Are you ready for Thanksgiving? This quiz is based on information from the U.S. Department of Agriculture and National Turkey Federation.
Question 1: About how many pounds of turkey are eaten per person per year in the U.S.? (Turkey is a good source of protein, vitamins and minerals, by the way.)
a. 7 pounds
b. 16 pounds
c. 24 pounds
Question 2: Turkey can be thawed safely in the refrigerator or under cold water. When thawing a turkey under cold water, how often should the water be changed?
a. Every 10 minutes
b. Every 30 minutes
c. Every two hours
Question 3: If you would like some leftovers, about how much turkey (including bone weight) should you allow per person?
a. ½ pound
b. 1 to 1½ pounds
c. 3 to 4 pounds
Question 4: True or False. "Dressing" and "stuffing" are interchangeable terms that relate to the bread mixture served with turkey.
Question 5: How many turkeys does the president of the U.S. pardon annually? (Yes, this actually happens.)
Question 6: How long can you safely store leftover turkey in the refrigerator?
a. Three to four days
b. Five to six days
c. Seven to 10 days
Question 7: When you are serving food in a buffet line at a family event, at what temperature should the food be maintained? (You might need to use slow cookers to keep food hot or keep food in an oven set on low heat.)
a. 180 degrees Fahrenheit
b. 160 degrees Fahrenheit
c. 140 degrees Fahrenheit
Question 8: Which type of turkey meat is lowest in fat and calories?
a. Dark meat without skin
b. Dark meat with skin
c. White meat without skin
Question 9: To what internal temperature should a whole turkey be cooked, as measured with a food thermometer? (Check temperature in three places: the thickest part of the breast, the innermost part of the thigh and the innermost part of the wing.)
a. 120 degrees Fahrenheit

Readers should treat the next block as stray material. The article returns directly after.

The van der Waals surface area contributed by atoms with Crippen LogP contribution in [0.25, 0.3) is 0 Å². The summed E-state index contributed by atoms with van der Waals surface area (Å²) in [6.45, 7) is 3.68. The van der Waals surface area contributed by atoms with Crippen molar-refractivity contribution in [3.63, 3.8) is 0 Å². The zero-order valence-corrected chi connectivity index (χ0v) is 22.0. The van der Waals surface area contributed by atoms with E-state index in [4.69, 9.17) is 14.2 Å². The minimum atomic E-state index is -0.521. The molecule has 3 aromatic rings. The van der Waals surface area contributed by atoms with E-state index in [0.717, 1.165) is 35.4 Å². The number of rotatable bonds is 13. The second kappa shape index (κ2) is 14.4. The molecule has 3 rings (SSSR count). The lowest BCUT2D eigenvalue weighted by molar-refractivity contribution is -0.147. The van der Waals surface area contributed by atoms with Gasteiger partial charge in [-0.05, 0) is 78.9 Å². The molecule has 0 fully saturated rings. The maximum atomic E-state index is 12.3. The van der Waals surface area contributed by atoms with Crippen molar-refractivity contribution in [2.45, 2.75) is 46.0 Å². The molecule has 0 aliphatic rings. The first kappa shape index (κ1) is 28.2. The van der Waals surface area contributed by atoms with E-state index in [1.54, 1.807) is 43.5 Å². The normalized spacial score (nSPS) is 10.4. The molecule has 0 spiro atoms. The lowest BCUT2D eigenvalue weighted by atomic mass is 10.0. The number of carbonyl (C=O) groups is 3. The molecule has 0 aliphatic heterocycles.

b. 165 degrees Fahrenheit
c. 195 degrees Fahrenheit
Question 10: True or False. Sometimes pop-up thermometers prematurely pop up, before a turkey has reached a safe internal temperature, so using a food thermometer is recommended.
Answers: 1. b; 2. b; 3. b; 4. True; 5. a; 6. a; 7. c; 8. c; 9. b; 10. True
After the annual "Thanksgiving Day stuffing of the relatives," lighter fare, such as this salad, might be in order. This tasty recipe is courtesy of Alice Henneman from University of Nebraska Lincoln Extension in Lancaster County. If desired, you can substitute a commercial dressing of choice.
Turkey Salad with Orange Vinaigrette
¼ cup orange juice
2 tablespoons white wine vinegar
2 tablespoons onion, finely chopped
¼ teaspoon salt
1 tablespoon canola oil or other salad oil
2 teaspoon Dijon mustard
4 cups torn salad greens (such as mixed greens with romaine and/or spinach)
2 cups cooked turkey breast, cut into julienne strips
1 (11-ounce) can mandarin orange segments, drained
½ cup sliced celery
4 tablespoons walnuts or pecans (optional)
4 sliced fresh strawberries for garnish (optional)
In jar with tight-fitting lid, combine all vinaigrette ingredients; shake well. Or place ingredients in a bowl and whisk together.
In large bowl, combine all salad ingredients; toss gently. Serve with vinaigrette. If desired, garnish with fresh strawberries.
Makes four (1½-cup) servings. Without optional ingredients, each serving has 190 calories, 6 grams (g) fat, 12 g carbohydrate, 22 g protein, 2 g fiber and 270 milligrams of sodium. The recipe also provides 100 percent of the daily recommendation for vitamin A (as beta carotene) and 60 percent of the daily recommendation for vitamin C.
Garden-Robinson is a food and nutrition specialist for the NDSU Extension Service